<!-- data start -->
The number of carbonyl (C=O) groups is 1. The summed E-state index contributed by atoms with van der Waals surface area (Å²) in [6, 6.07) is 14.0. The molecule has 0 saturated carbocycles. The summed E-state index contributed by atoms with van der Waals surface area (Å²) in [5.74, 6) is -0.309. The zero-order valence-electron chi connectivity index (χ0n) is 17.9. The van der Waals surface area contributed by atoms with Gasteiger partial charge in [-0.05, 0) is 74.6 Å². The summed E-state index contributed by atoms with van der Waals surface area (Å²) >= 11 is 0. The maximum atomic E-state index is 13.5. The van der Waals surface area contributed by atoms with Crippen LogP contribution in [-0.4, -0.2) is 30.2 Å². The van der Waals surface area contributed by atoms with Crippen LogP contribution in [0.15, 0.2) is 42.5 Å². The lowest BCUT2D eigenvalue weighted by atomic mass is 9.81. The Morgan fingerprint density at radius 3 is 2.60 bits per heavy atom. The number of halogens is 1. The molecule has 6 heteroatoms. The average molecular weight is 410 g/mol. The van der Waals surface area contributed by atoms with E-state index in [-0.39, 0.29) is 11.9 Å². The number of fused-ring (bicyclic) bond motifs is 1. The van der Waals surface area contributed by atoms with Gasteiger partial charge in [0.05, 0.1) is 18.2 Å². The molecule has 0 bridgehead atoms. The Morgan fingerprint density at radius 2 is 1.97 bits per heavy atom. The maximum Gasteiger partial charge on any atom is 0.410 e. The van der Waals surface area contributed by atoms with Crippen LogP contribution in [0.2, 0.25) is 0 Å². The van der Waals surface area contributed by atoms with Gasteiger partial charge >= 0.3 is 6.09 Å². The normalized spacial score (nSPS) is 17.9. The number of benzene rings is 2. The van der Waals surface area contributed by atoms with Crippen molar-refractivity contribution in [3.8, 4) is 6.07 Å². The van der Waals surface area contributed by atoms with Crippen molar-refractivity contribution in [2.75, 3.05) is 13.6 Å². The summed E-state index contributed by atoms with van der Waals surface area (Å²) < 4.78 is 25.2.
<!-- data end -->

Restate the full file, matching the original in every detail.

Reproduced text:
The number of carbonyl (C=O) groups is 1. The summed E-state index contributed by atoms with van der Waals surface area (Å²) in [6, 6.07) is 14.0. The molecule has 0 saturated carbocycles. The summed E-state index contributed by atoms with van der Waals surface area (Å²) in [5.74, 6) is -0.309. The zero-order valence-electron chi connectivity index (χ0n) is 17.9. The van der Waals surface area contributed by atoms with Gasteiger partial charge in [-0.05, 0) is 74.6 Å². The summed E-state index contributed by atoms with van der Waals surface area (Å²) >= 11 is 0. The maximum atomic E-state index is 13.5. The van der Waals surface area contributed by atoms with Crippen LogP contribution in [-0.4, -0.2) is 30.2 Å². The van der Waals surface area contributed by atoms with Crippen LogP contribution in [0.15, 0.2) is 42.5 Å². The lowest BCUT2D eigenvalue weighted by atomic mass is 9.81. The Morgan fingerprint density at radius 3 is 2.60 bits per heavy atom. The number of halogens is 1. The molecule has 6 heteroatoms. The average molecular weight is 410 g/mol. The van der Waals surface area contributed by atoms with E-state index in [-0.39, 0.29) is 11.9 Å². The number of fused-ring (bicyclic) bond motifs is 1. The van der Waals surface area contributed by atoms with Gasteiger partial charge in [0.05, 0.1) is 18.2 Å². The molecule has 0 bridgehead atoms. The Morgan fingerprint density at radius 2 is 1.97 bits per heavy atom. The maximum Gasteiger partial charge on any atom is 0.410 e. The van der Waals surface area contributed by atoms with Crippen LogP contribution in [0.2, 0.25) is 0 Å². The van der Waals surface area contributed by atoms with Gasteiger partial charge >= 0.3 is 6.09 Å². The normalized spacial score (nSPS) is 17.9. The number of benzene rings is 2. The van der Waals surface area contributed by atoms with Crippen molar-refractivity contribution in [3.8, 4) is 6.07 Å². The van der Waals surface area contributed by atoms with Crippen molar-refractivity contribution in [2.75, 3.05) is 13.6 Å². The summed E-state index contributed by atoms with van der Waals surface area (Å²) < 4.78 is 25.2.